The writer is director, Centre for the Study of Social Exclusion and Inclusive Policy, Maulana Azad National Urdu University, Hyderabad

 

India’s clothing workers: ‘They slap us and call us dogs and donkeys’


Human rights tribunal hears allegations of abuse and low pay against clothing companies that supply high street stores

Suma, of the Karnataka Garment Workers Union

Suma, of the Karnataka Garment Workers Union, gave evidence on human rights abuses.
Photograph: Gethin Chamberlain for the Observer

Workers making clothes that end up in the stores of the biggest names on the British high street have testified to a shocking regime of abuse, threats and poverty pay. Many workers in Indian factories earn so little that an entire month’s wages would not buy a single item they produce.

Physical and verbal abuse is rife, while female workers who fail to meet impossible targets say they are berated, called “dogs and donkeys”, and told to “go and die”. Many workers who toil long hours in an attempt to support their families on poverty wages claim they are cheated out of their dues by their employers.

The allegations, which will be of concern to household names including Gap, H&M, Next and Walmart, were made at a human rights tribunal in the southern Indian city of Bengaluru. The “national people’s tribunal for living wages and decent working conditions for garment workers” was convened to investigate widespread human rights abuses in the garment industry.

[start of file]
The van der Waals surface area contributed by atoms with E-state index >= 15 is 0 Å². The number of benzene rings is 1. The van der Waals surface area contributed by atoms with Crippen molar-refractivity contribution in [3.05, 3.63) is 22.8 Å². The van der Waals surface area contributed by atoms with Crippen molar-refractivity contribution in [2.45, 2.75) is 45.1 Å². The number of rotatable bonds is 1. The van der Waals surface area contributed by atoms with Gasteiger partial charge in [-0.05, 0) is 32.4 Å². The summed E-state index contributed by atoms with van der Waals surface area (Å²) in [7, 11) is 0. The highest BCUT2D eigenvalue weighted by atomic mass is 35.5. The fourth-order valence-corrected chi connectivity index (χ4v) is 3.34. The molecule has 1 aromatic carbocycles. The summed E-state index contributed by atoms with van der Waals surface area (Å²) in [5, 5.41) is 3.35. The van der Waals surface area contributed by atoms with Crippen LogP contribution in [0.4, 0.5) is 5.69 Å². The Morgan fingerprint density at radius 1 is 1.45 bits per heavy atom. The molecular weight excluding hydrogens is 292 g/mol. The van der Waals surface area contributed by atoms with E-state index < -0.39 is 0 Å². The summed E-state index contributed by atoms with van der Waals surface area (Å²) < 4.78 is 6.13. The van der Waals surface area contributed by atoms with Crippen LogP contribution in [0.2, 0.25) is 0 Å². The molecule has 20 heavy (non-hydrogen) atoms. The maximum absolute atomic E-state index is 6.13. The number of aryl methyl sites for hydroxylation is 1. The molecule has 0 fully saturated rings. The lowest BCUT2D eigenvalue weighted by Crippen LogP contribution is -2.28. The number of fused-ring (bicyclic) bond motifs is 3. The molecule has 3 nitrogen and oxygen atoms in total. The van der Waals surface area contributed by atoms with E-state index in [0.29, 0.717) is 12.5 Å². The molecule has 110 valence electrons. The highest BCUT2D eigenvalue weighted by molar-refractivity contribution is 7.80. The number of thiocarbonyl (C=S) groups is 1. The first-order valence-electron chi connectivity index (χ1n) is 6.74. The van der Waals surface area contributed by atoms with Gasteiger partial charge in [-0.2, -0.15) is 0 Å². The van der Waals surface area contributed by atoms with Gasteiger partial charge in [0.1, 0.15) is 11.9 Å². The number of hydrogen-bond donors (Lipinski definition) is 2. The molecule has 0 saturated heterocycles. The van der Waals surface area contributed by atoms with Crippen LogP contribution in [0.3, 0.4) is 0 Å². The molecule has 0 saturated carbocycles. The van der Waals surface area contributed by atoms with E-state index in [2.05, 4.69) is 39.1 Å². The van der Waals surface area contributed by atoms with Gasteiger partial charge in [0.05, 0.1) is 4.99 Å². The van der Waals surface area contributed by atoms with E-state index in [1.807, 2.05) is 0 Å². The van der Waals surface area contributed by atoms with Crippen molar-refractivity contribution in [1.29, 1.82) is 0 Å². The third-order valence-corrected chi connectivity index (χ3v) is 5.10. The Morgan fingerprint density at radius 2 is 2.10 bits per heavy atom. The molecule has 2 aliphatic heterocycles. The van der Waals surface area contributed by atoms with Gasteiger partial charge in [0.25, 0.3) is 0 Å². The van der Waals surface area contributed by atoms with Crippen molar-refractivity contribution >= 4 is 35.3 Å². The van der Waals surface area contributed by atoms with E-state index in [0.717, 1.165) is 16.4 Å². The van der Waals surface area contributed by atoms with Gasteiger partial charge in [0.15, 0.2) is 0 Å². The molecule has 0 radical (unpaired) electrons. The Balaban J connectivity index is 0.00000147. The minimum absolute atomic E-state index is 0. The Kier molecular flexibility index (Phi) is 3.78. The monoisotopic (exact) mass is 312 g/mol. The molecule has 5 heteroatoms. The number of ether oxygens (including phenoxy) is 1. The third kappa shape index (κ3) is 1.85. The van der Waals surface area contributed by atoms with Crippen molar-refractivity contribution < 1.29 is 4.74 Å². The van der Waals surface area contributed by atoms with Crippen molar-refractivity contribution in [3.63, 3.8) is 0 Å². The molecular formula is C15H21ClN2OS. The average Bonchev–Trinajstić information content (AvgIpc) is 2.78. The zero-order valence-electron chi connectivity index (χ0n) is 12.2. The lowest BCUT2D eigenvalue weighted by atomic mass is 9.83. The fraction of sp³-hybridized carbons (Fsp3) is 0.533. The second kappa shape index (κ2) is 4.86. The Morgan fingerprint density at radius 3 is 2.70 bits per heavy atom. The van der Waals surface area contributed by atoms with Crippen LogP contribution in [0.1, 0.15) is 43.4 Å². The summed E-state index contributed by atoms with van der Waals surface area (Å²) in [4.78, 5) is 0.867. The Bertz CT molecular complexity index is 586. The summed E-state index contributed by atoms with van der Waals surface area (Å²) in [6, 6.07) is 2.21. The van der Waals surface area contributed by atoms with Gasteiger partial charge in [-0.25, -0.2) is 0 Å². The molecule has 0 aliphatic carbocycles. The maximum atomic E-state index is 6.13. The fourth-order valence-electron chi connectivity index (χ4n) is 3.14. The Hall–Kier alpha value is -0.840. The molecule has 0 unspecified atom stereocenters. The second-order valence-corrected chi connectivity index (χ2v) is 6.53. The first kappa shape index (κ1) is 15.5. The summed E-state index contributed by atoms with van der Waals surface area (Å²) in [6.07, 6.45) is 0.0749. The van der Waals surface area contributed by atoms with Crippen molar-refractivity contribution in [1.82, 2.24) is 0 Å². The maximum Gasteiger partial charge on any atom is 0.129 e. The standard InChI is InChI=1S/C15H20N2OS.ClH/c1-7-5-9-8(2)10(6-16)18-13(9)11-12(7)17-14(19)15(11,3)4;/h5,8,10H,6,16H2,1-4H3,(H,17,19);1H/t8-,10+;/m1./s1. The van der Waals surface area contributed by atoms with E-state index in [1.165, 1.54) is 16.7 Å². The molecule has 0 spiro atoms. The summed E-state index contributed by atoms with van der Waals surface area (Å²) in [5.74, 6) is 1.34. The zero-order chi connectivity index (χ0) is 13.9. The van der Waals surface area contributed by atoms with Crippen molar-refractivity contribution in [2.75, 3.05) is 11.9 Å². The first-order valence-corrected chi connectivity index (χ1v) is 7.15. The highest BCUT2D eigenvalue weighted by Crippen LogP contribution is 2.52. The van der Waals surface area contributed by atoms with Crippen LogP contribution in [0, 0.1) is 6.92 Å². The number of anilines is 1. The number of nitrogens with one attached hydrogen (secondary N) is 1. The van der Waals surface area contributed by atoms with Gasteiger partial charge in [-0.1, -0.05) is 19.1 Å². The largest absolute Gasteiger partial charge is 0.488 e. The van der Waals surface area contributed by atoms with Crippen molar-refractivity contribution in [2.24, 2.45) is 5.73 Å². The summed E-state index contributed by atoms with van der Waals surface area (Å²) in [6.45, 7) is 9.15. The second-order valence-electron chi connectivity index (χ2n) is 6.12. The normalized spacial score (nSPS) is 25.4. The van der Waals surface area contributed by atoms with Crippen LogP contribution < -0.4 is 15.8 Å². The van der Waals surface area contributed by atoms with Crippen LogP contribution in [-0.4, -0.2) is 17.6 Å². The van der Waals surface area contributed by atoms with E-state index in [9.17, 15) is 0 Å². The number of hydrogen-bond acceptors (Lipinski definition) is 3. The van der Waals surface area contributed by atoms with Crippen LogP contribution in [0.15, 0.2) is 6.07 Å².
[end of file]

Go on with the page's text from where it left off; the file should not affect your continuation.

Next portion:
Sakamma, a 42-year-old mother-of-two working for Gap supplier Texport in Bengaluru, told the tribunal she earned just 22p an hour and that when she finished at the factory she had to work as a domestic help to top up her wages.

“It hurts us to be paid so little. I have to do this and they sell one piece of clothing for more than I get paid in a month,” she said. “We cannot eat nutritious food. We don’t have a good life, we live in pain for the rest of our life and die in pain.

“Low wages is the main reason. How much burden can a woman take? Husband, children, house and factory work – can we manage all these with such a meagre salary? So we are caught up in the debt trap. Is there no solution for our problem?”

Like many of the women giving evidence, she said workers faced abuse if they failed to meet quotas. “The targets are too high. They want 150 pieces an hour. When we can’t meet the targets, the abuse starts. There is too much pressure; it is like torture. We can’t take breaks or drink water or go to the toilet. The supervisors are on our backs all the time,” she said. “They call us donkey, owl [a creature associated with evil], dog and insult us … make us stand in front of everyone, tell us to go and die.”